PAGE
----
Premio Planeta 2011 | Javier Moro, El imperio eres tu (The Empire is You)

 This past weekend saw the award of Spain’s most prestigious prize for fiction, the Premio Planeta. This year’s winner – the Spanish novelist Javier Moro, for El imperio eres tu (The Empire is You), about the first Emperor of Brazil, Dom Pedro I (1798-1834). This, the 60th Planeta Prize, received nearly 500 entries, which is hardly surprising, given that it comes with prize money of 600,000 euros. Authors generally compete under a pseudonym (so avoiding the intense scrutiny that comes with the British Booker Prize, also to be awarded this week), and a shortlist of ten is drawn up before the event, from which the finalist is announced at a flashy gala in Barcelona, where Planeta are based. There’s also a runner-up, who this year is Inma Chacon, twin sister of the lamented Dulce Chacon, with Tiempo de arena (Time of Sand), about three sisters in turn-of-the-20th-century Spain.

Now, I have to be honest. I’ve never heard of Javier Moro, but since  he is often described as a ‘superventas’ (bestseller), the fault is probably mine. He has a snazzy multilingual website in Spanish, English, and Italian where you can read all about his published works and see some press coverage of the uproar his most recent book, El sari rojo (The Red Sari)about Sonia Gandhi – caused in India.  In all the excitement about the Planeta, it looks as if he hasn’t had time to update it with the news of his win (but then, at time of writing, neither have Planeta…). El imperio… is Moro’s seventh book – his first, Senderos de libertad (Pathways of Freedom) was about Brazil, but the rest, which alternate between reportage and fiction, have all been about the Indian subcontinent. I’m particularly intrigued by Pasión India (2007), about a turn-of-the-20th-century Spanish flamenco dancer who married the Maharajah of Kapurthala. El imperio… is a detailed, closely-researched fictionalization of the life of Dom Pedro (above, courtesy of Wikipedia Commons), who was a figurehead of Brazilian independence from Portugal and died of tuberculosis at the age of 35.

So, will I read El imperio…? Probably. Eventually. I’m certainly going to read Chacon’s novel, since it’s about my favourite historical period, the turn of the 20th century, which has been horribly neglected by Spanish historical novelists since pretty much forever. I’ll certainly be intrigued to see if Moro’s novel makes as much of a splash in my site stats as last year’s winner, Eduardo Mendoza’s Rina de gatos, which has been the single most searched-for topic on this blog since the prize was announced in October 2010.

Read more: The Private Library on the Planeta’s low profile in the US; the Latin American Herald Tribune on Moro’s win; the Literary Saloon at the Complete Review, on the contrast between the Planeta and the Booker; Bibliotecas Redondela on the prize (in Galician); Spanish newspaper ABC on the award and the pseudonym question …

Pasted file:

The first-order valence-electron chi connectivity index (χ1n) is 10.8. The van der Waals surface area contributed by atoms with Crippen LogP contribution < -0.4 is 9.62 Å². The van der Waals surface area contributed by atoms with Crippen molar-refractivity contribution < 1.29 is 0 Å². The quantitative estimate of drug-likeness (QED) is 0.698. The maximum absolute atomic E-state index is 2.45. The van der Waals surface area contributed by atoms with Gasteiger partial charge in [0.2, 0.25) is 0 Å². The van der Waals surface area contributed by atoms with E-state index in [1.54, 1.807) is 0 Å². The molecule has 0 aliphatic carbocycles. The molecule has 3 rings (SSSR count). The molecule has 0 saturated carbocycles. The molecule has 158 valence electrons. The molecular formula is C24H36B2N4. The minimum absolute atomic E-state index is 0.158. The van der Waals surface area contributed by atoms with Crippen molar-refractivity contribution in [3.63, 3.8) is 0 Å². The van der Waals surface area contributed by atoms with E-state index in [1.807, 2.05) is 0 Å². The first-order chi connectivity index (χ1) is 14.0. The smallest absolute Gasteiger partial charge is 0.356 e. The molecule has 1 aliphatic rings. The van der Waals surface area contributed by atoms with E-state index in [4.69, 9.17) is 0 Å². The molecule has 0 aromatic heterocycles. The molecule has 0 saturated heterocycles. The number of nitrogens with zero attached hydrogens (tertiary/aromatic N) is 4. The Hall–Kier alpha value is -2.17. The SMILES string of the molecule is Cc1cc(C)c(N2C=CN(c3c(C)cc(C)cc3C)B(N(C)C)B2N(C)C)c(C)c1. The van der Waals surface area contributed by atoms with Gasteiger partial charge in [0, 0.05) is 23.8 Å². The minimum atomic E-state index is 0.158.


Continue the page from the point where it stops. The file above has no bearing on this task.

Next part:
Advertisements

5 comments

  1. Hm, this sounds interesting – especially for the Latin America geek inside me ;-). I’ve read “El sarí rojo” and it’s quite enjoyable, although I have to say it wasn’t mindblowing either. The guy has a pleasant style though, so maybe it’s worth giving “El imperio…” a go.

  2. I know – I’m wondering if it has much in common with Vargas Llosa’s El sueno del celta, which I was surprised to enjoy immensely!

  3. Hm, this sounds interesting – especially for the Latin America geek inside me . I’ve read “El sarí rojo” and it’s quite enjoyable, although I have to say it wasn’t mindblowing either. The guy has a pleasant style though, so maybe it’s worth giving “El imperio…” a go.
    +1

  4. […] up at the airport on the way back from Tenerife this week, Inma Chacón’s Tiempo de arena, the runner-up for the Planeta Prize 2011. It’s a total blast and – bonus! – set during my favourite decades at the […]

  5. […] de arena, as I reported back in October, was the runner-up in the Premio Planeta 2011, Spain’s most prestigious prize for fiction. […]

Leave a Reply

Fill in your details below or click an icon to log in:

WordPress.com Logo

You are commenting using your WordPress.com account. Log Out / Change )

Twitter picture

You are commenting using your Twitter account. Log Out / Change )

Facebook photo

You are commenting using your Facebook account. Log Out / Change )

Google+ photo

You are commenting using your Google+ account. Log Out / Change )

Connecting to %s

%d bloggers like this: